Four-time Olympic-gold-winning gymnast Shawn Johnson East—like so many women—has incredibly high expectations of herself. So when the delivery of her daughter, Drew Hazel, didn’t go as she’d planned, she felt like she’d failed in her first moments of motherhood. “I went in with such a stubborn mind-set of thinking the only way I could bring our baby into the world was naturally. No meds, no intervention. At 14 hours, when I chose to get an epidural, I felt guilty. At 22 hours, when we were told I had to get a C-section, I felt like I had failed,” she wrote on Instagram. Here, Johnson East opens up to Glamour about the complicated world of social media moms, wrestling with mom guilt, and what it means to be a strong mother.
As an athlete, I had one mentality: You have to be strong, not weak. I was never one to take pain medication, worried it might affect my performance or somehow make me less of an elite athlete. Fast-forward to motherhood, and those same attitudes applied. I muscled through the aches and pains of pregnancy, never wanting to be "that complaining pregnant woman," and planned to have a natural birth—it was my body against the pain. It was my first real mom decision, and I felt like the safest option for my baby was going natural. That’s what I thought it meant to be a strong mother.
Things did not go as planned. Fourteen hours into labor, I asked for an epidural. By 22 hours, I was being taken for a C-section.
It was my first wave of mom guilt. I felt like I’d caved, like I was selfish for getting the epidural. I wondered, Am I already making a poor decision for my child? I felt guilty, like I wasn’t doing this for my daughter but as a selfish reaction to the pain. And when doctors told me I’d need a C-section, I felt like this beautiful dream I’d had as a first-time mom to do the best thing for my child had failed. I know that C-sections are relatively safe procedures—safer than delivering vaginally in some cases—but I couldn’t stop thinking, What if something goes wrong because I selfishly decided to do this? I felt like I had failed her already.
There's so much pressure on moms to be perfect. We tell moms that they have to be perfect; otherwise they’re going to scar their child, raise them the wrong way, and leave them with issues that will be all mom’s fault. Sometimes it feels like no matter what decision you make, it's the wrong one. In the hospital I had this painful doubt: Am I already doing something wrong for my baby?
People make every topic so dramatic, so controversial, and so political. You’re a natural birth mom or an elective C-section mom. A breastfeeding mom or a formula mom. A stay-at-home mom or a working mom.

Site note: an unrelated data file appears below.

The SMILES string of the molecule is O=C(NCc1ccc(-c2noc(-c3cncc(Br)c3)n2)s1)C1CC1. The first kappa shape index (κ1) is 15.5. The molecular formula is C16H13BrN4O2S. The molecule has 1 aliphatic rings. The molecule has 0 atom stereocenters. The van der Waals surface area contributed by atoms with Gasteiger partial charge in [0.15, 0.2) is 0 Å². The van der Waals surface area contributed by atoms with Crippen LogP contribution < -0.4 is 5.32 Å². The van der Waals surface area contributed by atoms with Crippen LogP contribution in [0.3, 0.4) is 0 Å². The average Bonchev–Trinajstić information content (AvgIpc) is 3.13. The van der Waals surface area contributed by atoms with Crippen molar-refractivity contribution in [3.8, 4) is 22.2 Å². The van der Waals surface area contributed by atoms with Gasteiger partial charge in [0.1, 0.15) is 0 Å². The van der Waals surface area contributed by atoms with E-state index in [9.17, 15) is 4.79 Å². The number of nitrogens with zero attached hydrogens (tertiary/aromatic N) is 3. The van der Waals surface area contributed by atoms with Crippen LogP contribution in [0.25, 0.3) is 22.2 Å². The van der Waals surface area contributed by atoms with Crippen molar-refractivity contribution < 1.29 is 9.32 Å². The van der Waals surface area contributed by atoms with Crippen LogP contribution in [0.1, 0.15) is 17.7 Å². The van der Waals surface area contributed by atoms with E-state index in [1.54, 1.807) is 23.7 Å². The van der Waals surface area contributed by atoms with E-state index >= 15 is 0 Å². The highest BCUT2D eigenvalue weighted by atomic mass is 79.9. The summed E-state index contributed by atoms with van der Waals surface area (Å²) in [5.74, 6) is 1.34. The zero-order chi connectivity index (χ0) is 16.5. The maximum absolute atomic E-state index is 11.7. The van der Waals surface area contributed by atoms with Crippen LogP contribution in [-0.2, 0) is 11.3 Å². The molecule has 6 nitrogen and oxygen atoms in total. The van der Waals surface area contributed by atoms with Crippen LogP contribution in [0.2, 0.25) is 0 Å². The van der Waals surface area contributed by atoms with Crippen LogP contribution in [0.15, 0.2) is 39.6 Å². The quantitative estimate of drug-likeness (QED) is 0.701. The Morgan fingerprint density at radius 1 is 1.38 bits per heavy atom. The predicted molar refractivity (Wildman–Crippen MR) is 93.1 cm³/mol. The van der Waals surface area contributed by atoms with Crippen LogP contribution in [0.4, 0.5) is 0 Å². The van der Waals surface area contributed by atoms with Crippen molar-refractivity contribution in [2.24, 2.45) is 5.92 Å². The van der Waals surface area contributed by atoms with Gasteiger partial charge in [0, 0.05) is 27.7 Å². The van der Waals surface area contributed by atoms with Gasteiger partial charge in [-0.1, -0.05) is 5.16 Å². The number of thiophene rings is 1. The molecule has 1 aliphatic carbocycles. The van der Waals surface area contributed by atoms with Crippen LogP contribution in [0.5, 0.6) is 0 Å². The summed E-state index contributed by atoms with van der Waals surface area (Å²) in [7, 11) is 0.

People on social media have a lot to say about this. We all know the mommy shamers—I’ve already been asked how dare I not breastfeed—people with such passionate opinions and an appetite for confrontation. It can breed a very negative mind-set that you’re doing everything wrong for your child. But there’s another side to social media that offers so much support and makes moms not some idealized figures but human.
I know this from personal experience. Three years ago my husband and I shared our miscarriage on social media—it was such a random leap of faith, but opening up about that pain was really the only thing that got me through it. Thousands of women reached out with their own stories, and it showed me a whole community that I hadn't really seen before. It made me feel so much less alone.
After 22 hours of labor ending in a C-section, our daughter, Drew Hazel East, was born happy and healthy. After we brought her home, I thought about how healing it felt to share my miscarriage and decided to open up about feeling like a failure for having a C-section. I still had doubts about the whole thing—Should I feel guilty? Did I do the right thing? Seeing messages like “I went through the same thing and I felt the same way” was so reassuring. I stopped feeling like a failure as a mom and felt human again.
When we’d shared our miscarriage story, I felt this frustration: Why aren’t these feelings of insecurity and shame talked about more? Why do women feel like they have to keep it hidden? I think the same thing goes for having a kid—people make every topic so dramatic, so controversial, and so political. You’re a natural birth mom or an elective C-section mom. A breastfeeding mom or a formula mom. A stay-at-home mom or a working mom. There are so many topics that just alienate you from the world immediately.
I think that's the wrong approach. The moment I got to hold my daughter for the first time, I literally could have laughed at myself and everything that I cared about before that moment. For me to have cared so much about what it would mean if I had an epidural was crazy—I’d brought my daughter into the world happy and healthy. And that was all that mattered in my first moments as a mom.
Now I think being strong as a mom is learning how to go with the flow. You can have your plans and you can have your preferences about what’s best, but at the end of the day, it's about you and your child figuring things out together. Being strong as a mom isn't sticking to a plan; it's figuring it out and wrestling through it. It’s about being able to hold your baby and say, "Okay, we made it one step closer to whatever the goal is." And being okay with however you get there.
Shawn Johnson East is an Olympic-gold-winning gymnast, YouTuber, and mom. Follow her @shawnjohnson.
Originally Appeared on Glamour